Google LLC v. Titan Corp / Titan Corporation
Claim Number: FA1912001875776
Complainant is Google LLC (“Complainant”), represented by Brendan J Hughes of Cooley LLP, United States. Respondent is Titan Corp / Titan Corporation (“Respondent”), Vietnam.
REGISTRAR AND DISPUTED DOMAIN NAMES
The domain names at issue are <googlerate.com>, <googlebank.me>, <googleuniversity.co> and <googlebank.co>, registered with Name.com, Inc..
The undersigned certifies that he has acted independently and impartially and to the best of his knowledge has no known conflict in serving as Panelist in this proceeding.
Debrett G. Lyons as Panelist.
Complainant submitted a Complaint to the Forum electronically on December 18, 2019; the Forum received payment on December 18, 2019.
On December 19, 2019, Name.com, Inc. confirmed by e-mail to the Forum that the <googlerate.com>, <googlebank.me>, <googleuniversity.co>, and <googlebank.co> domain names are registered with Name.com, Inc. and that Respondent is the current registrant of the names. Name.com, Inc. has verified that Respondent is bound by the Name.com, Inc. registration agreement and has thereby agreed to resolve domain disputes brought by third parties in accordance with ICANN’s Uniform Domain Name Dispute Resolution Policy (the “Policy”).
On December 20, 2019, the Forum served the Complaint and all Annexes, including a Written Notice of the Complaint, setting a deadline of January 9, 2020 by which Respondent could file a Response to the Complaint, via e-mail to all entities and persons listed on Respondent’s registration as technical, administrative, and billing contacts, and to firstname.lastname@example.org, email@example.com, firstname.lastname@example.org, email@example.com. Also on December 20, 2019, the Written Notice of the Complaint, notifying Respondent of the e-mail addresses served and the deadline for a Response, was transmitted to Respondent via post and fax, to all entities and persons listed on Respondent’s registration as technical, administrative and billing contacts.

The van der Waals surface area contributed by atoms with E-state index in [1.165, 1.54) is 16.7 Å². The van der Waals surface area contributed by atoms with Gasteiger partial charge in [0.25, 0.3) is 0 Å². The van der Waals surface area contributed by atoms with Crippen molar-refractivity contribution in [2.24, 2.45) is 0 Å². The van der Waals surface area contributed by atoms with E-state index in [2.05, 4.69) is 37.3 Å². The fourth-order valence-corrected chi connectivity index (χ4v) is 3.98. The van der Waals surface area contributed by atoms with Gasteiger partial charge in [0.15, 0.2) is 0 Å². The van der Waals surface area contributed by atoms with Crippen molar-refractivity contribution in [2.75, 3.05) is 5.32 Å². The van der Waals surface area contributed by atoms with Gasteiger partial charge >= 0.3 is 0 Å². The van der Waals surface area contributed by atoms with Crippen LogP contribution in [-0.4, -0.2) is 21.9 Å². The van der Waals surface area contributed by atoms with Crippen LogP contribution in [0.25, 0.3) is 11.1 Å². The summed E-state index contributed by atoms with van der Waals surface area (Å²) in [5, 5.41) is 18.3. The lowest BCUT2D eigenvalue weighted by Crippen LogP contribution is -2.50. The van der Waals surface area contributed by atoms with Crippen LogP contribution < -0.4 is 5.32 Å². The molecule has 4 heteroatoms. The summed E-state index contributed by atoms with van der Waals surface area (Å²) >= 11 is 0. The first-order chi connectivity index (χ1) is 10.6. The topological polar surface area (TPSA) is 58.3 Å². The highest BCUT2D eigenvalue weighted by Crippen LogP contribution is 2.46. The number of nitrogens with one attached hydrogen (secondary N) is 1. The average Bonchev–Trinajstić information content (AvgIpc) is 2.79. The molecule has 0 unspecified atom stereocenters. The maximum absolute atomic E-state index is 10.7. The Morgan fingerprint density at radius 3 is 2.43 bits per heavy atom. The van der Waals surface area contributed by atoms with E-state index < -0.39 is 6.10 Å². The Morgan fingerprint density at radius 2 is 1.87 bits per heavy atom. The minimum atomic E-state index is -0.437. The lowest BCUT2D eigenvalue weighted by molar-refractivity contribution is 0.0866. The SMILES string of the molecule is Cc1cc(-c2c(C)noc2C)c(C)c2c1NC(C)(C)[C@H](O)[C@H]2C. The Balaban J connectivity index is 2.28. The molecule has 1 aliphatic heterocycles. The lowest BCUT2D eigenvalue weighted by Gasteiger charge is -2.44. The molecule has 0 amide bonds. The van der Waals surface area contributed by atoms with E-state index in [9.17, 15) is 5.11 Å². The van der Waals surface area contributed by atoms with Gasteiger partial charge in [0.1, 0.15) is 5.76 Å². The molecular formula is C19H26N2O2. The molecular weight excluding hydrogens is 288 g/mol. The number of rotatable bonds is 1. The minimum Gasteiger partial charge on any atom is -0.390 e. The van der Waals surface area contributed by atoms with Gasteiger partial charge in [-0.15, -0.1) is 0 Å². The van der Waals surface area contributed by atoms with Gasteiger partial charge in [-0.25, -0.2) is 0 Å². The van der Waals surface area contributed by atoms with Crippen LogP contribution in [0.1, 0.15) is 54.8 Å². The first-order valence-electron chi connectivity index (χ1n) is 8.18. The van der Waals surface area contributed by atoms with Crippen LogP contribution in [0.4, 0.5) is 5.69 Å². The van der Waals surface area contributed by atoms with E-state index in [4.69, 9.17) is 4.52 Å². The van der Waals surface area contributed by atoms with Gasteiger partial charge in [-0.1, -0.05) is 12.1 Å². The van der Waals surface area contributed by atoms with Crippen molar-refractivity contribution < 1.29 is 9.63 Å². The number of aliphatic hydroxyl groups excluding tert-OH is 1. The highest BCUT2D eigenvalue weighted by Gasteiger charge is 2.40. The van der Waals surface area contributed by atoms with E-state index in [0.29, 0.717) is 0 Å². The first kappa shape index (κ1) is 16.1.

Having received no response from Respondent, the Forum transmitted to the parties a Notification of Respondent Default.
On January 15, 2020, pursuant to Complainant's request to have the dispute decided by a single-member Panel, the Forum appointed Debrett G. Lyons as Panelist.
Having reviewed the communications records, the Administrative Panel (the "Panel") finds that the Forum has discharged its responsibility under Paragraph 2(a) of the Rules for Uniform Domain Name Dispute Resolution Policy (the "Rules") "to employ reasonably available means calculated to achieve actual notice to Respondent" through submission of Electronic and Written Notices, as defined in Rule 1 and Rule 2. Therefore, the Panel may issue its decision based on the documents submitted and in accordance with the ICANN Policy, ICANN Rules, the Forum's Supplemental Rules and any rules and principles of law that the Panel deems applicable, without the benefit of any response from Respondent.